Female Sci-Fi and Fantasy Authors Went Ignored for Far Too Long, and It's Time You Paid Attention

Growing up, the Science Fiction and Fantasy section was my home in the library and the bookstore. There, hunched in the stacks, I lost myself in stories of faraway places and dragon-riders, of starships and alien technology. Brian Jacques' Redwall series led me to authors Richard Adams, Robert Jordan, and David Eddings. I read Isaac Asimov and Orson Scott Card, Terry Brooks and John Marco. I adored everyone from George R.R. Martin to Douglas Adams.

I've always lived and breathed Science Fiction and Fantasy. I've read it and I've written it. But when one loves something, it’s easy to turn a blind eye to its flaws.

As I dug deeper, I started to notice something was off about the genre. In my teens, I discovered Jacqueline Carey, whose book Kushiel’s Dart swept me off my feet like never before. I happily added her to my shelf. Then I did a double take at my rows of books. Among the spines, only she and J.K. Rowling were women. That's right — only two female writers in my bookshelf. I felt shocked, then ashamed. I counted again. How could this be? Why weren’t there more female SFF authors on my bookshelf? Had I somehow so internalized the superiority of SFF’s “founding fathers” that I’d spent all this time ignoring some of the best work in the genre? How had I missed the glaring fact that almost none of the writers on my shelf were like me?

So I went back to the bookstore... and found all that I’d missed. Anne McCaffrey. Patricia McKillip. Ursula K. LeGuin. Mercedes Lackey. J.V. Jones, Jennifer Fallon, Patricia C. Wrede. The list went on and on. They were all here, staring me right in the face. I was thrilled that women were out there. Here!

But somehow, just seeing a few other women's names on the shelf didn't squelch the uneasy feeling I still had, knowing the genre was so male-dominated. And my inherent sense of ill-ease was right on target, because I started to notice other things. For instance, in the first session of the first writer’s conference I ever attended, I was the only woman — let alone woman of color — in a room of white men. I looked on in confusion as two male writers in a SFF critique circle tried to explain to me why it was logical for a (naked) female character to be not startled but attracted to the armed-with-guns stranger who just broke into her bedroom. In a second conversation, I overheard how romance “cheapens” a serious SFF story. I didn’t meet another female SFF writer until after I signed with my agent, Kristin Nelson, who introduced me to other women in the genre.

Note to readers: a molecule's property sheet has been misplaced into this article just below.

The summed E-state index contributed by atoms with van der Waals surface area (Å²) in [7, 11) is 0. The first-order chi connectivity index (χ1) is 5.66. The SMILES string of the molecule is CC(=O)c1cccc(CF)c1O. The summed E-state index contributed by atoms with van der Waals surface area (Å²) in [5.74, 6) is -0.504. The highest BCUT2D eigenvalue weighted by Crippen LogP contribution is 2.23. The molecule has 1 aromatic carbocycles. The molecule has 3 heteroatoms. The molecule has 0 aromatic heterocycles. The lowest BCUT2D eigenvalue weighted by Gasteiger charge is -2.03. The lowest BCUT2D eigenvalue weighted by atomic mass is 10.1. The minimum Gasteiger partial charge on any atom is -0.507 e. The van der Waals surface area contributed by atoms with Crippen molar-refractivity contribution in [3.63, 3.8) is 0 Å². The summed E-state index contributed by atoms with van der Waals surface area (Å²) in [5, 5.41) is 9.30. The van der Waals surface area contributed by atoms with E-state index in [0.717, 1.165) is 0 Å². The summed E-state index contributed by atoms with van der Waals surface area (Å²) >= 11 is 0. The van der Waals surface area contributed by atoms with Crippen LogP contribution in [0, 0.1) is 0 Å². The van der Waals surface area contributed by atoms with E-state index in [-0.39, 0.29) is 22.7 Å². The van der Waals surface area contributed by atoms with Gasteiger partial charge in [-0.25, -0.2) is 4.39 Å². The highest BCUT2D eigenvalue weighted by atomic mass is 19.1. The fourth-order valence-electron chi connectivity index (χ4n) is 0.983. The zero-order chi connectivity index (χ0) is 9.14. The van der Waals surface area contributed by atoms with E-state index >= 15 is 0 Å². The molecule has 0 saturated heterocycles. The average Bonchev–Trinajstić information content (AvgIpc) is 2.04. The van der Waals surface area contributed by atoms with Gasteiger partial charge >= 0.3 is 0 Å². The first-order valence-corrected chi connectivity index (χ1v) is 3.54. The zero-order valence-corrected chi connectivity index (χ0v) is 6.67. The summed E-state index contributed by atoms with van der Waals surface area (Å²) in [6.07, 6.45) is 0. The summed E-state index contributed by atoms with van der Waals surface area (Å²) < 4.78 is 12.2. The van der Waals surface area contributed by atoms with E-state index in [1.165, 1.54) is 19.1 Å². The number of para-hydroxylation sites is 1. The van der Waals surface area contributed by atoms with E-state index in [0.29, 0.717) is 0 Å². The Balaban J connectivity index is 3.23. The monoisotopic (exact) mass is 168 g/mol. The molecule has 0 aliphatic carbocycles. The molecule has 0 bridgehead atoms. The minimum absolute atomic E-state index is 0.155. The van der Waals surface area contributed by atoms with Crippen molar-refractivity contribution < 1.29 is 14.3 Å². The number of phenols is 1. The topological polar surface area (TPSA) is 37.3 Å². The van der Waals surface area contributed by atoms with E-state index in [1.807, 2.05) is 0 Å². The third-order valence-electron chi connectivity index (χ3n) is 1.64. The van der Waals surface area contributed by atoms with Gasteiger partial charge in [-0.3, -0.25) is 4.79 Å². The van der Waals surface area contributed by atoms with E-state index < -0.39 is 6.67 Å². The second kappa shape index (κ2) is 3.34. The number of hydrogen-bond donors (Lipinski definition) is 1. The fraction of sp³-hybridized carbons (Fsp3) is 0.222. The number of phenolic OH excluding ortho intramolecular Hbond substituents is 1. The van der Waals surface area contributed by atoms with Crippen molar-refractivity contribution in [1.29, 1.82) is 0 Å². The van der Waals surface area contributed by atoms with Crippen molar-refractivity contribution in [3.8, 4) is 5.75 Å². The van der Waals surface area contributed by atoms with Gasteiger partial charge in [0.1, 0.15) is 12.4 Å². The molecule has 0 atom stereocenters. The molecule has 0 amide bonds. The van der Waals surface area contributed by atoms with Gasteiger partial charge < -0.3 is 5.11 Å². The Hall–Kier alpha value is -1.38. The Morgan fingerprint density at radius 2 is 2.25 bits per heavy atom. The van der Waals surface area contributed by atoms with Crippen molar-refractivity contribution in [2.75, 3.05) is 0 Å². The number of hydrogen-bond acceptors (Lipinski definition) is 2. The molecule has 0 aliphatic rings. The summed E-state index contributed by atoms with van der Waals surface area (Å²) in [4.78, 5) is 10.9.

Still, despite meeting other female writers and publishing my own Sci-Fi trilogy, Legend, I continued to come up against prejudices and stereotypes. I floundered at people asking me why boys read my SF series when I’m a girl (I don’t know), or whether their 12-year old son would enjoy my book (I have no idea). I observed people genuinely puzzled by the dominance of phenomenal female authors like Suzanne Collins and Veronica Roth, as if, somehow, things were not supposed to be this way. "Why do women rule YA?", some ask, when the real question should be, "Why do men dominate everything else?"

In those moments, I caught myself thinking back on my teen bookshelf. Why didn’t I see the obvious earlier? How many subliminal factors around me had pushed me away from what I loved; how many of my favorite authors or friends or conversations had recommended only other male authors? How many women have gone unmentioned in lists of Top 100 Science Fiction & Fantasy Authors? How many have been passed over for prestigious awards? And if even I — a young girl dead-set on writing Science Fiction and Fantasy — let myself read blindfolded, who else also couldn’t see? Might there be other girls who felt the subconscious intimidation even more than I did, enough to be forced off the path of writing SFF altogether, knowing deep down that they didn’t belong?

Awareness is the first step to change, however, and fortunately, things have changed a great deal since I was a teen. The Young Adult category, for example, has an absolute wealth of brilliant female SFF writers, women who are leading the charge and shaking off blindfolds, connecting with their audiences, and proving the sheer blockbuster power of their stories. I’m very fortunate to belong to this community, where I feel like I am among friends.

Now, I’m a long way from staring at those bookshelves with frustration. My first Fantasy novel, The Young Elites, has just been released. I wanted to write about someone who is essentially the female version of Darth Vader, and her downfall into darkness. It is a story about a girl and her demons — but it is also about a girl who finds herself, and fights back.

The Young Elites by Marie Lu, $10, Amazon

I recently got to add the hardcover to my own shelves. In stepping back, I can see a Young Me browsing these new shelves, picking up the book and turning it this way and that, puzzling. I hope she would have read it. I hope she would have liked it. And I hope she would have gone on to find other books, to write her own, and to take comfort in the knowledge that she has a place here.

Images: drivebysh00ter, marleahjoy/flickr